Humor by Jen Lancaster

I'm overwhelmed.

Much as I appreciate the 24/7 access to information from cable television, the Internet and satellite radio (plus special alerts sent directly to my phone, in case I somehow avoided all the real-time updates from the other sources), I find myself faced with news overload.

I'm not equipped to cope with endless tragic stories about war, civil unrest and escalating gas prices. I can't handle another toxic eruption from the Shinmoedake volcano . . . or the Sober Valley Lodge.

I need a break. I need good news.

I need some (non-hashtag-based) winning.

As a kid, my favorite escape from the pressure-cooker otherwise known as grammar school was watching game shows. No matter how badly I'd bombed my spelling test and regardless of any hopscotch-based playground drama, I knew salvation was but a center-square-for-the-win away.

Although I loved the kitsch of "The Gong Show" and Bob Eubank's prolific use of the word "whoopee" on "The Newlywed Game," Mark Goodson-Bill Todman productions were my drug of choice. "Match Game" boasted the best double entendres, Richard Dawson's charisma on "Family Feud" was practically infectious, and the game-stopping power of having drawn a seven on "Card Sharks" was nothing short of mesmerizing.

Could Charles Nelson Reilly mind-meld with the housewife from Yorba Linda to win $500? Would the returning champion remain victorious in the Money Cards bonus round? Might the scion of the Johnson family rally once released from the isolation booth during the fast money segment? Survey said . . . yes!

Of course, nothing was better than "The Price is Right." I adored Bob Barker's curled lip of disdain for overly handsy contestants or those who chose to spin the wheel again when they already had 90 cents. I cheered for every college student winning a roomful of indoor-outdoor carpeting and each senior citizen who went home with an electric guitar. Nothing matched my enthusiasm for those rare moments when a player guessed the cost of his or her showcase within $100 and won everything on stage.

And a new car? Don't even start me on a new car.

Game shows today aren't joyful anymore; they're just stressful. The prizes are too big. Back in the day, a year's supply of Rice-A-Roni was nice, but no one agonized over not taking it home. I recently watched a show where a pair of players could win up to a million dollars by placing the cash on the proper trap door. Drop by drop and with each wrong answer, I watched in horror as couples had their dreams crushed. Oops, there goes the money for your wedding! Oops, no college education for Junior! Oh, no! Now you'll never get to retire!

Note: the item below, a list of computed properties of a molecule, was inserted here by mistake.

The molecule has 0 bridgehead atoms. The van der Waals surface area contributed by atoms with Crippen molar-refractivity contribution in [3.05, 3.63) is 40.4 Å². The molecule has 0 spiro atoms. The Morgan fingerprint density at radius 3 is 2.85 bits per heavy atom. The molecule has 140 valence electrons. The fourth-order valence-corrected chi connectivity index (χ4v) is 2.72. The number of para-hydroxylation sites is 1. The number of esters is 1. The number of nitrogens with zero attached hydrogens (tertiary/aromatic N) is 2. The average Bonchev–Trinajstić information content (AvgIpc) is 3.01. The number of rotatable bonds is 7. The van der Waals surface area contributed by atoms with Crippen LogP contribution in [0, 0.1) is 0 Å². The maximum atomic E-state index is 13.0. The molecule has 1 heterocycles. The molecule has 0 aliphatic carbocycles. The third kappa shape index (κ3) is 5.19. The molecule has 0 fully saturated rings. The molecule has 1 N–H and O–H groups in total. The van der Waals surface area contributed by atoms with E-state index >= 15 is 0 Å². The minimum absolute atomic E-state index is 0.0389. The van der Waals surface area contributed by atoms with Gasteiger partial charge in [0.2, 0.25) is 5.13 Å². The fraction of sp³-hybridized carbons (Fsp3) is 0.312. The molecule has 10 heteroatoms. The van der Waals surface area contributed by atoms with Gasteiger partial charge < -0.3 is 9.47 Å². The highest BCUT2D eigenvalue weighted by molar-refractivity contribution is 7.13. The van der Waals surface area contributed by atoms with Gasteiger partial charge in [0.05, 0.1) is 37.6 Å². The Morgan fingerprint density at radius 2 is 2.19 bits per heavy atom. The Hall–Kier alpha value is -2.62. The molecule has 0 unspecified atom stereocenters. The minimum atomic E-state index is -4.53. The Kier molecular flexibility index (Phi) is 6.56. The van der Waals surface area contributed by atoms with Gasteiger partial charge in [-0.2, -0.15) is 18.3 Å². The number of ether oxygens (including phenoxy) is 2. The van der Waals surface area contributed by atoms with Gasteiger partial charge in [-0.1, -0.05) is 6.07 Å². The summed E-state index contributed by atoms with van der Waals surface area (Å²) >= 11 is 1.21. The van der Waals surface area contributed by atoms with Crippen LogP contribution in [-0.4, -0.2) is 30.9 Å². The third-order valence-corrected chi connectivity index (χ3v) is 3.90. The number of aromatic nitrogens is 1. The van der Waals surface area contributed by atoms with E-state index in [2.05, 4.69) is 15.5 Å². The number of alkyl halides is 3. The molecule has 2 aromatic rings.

This is why I hate the new-school game shows; there's too much on the line. They don't relieve stress; they induce it. I don't want contestants' entire life and livelihood to be impacted. Watching some guy opt for what turns out to be a donkey in a straw hat behind Curtain No. 3 is hilarious; seeing folks lose the kind of cash that would save them from foreclosure isn't.

I just read about a new program coming to ABC called "101 Ways to Leave a Game Show." According to the press release, losers will be ejected by "being flown away strapped to the wing of a biplane, shot out of a cannon, pushed off the top of a moving semi truck, dragged underwater by a one-ton anchor or yanked off a dock by a speed boat."

I hate everything about this show already. With all that's going wrong in the world, the last thing I need is a program where I'm supposed to root for the players to fail in spectacularly dangerous ways.

Because I want some real winning, I'm opting for the classics on the Game Show Network.

Tune in next time, and please remember to have your pets spayed or neutered.

Jen Lancaster is author of Such a Pretty Fat, Pretty in Plaid, Bitter is the New Black and My Fair Lazy: One Reality Television Addict's Attempt to Discover If Not Being A Dumb Ass Is t he New Black; Or, A Culture-Up Manifesto.

Humor & Satire

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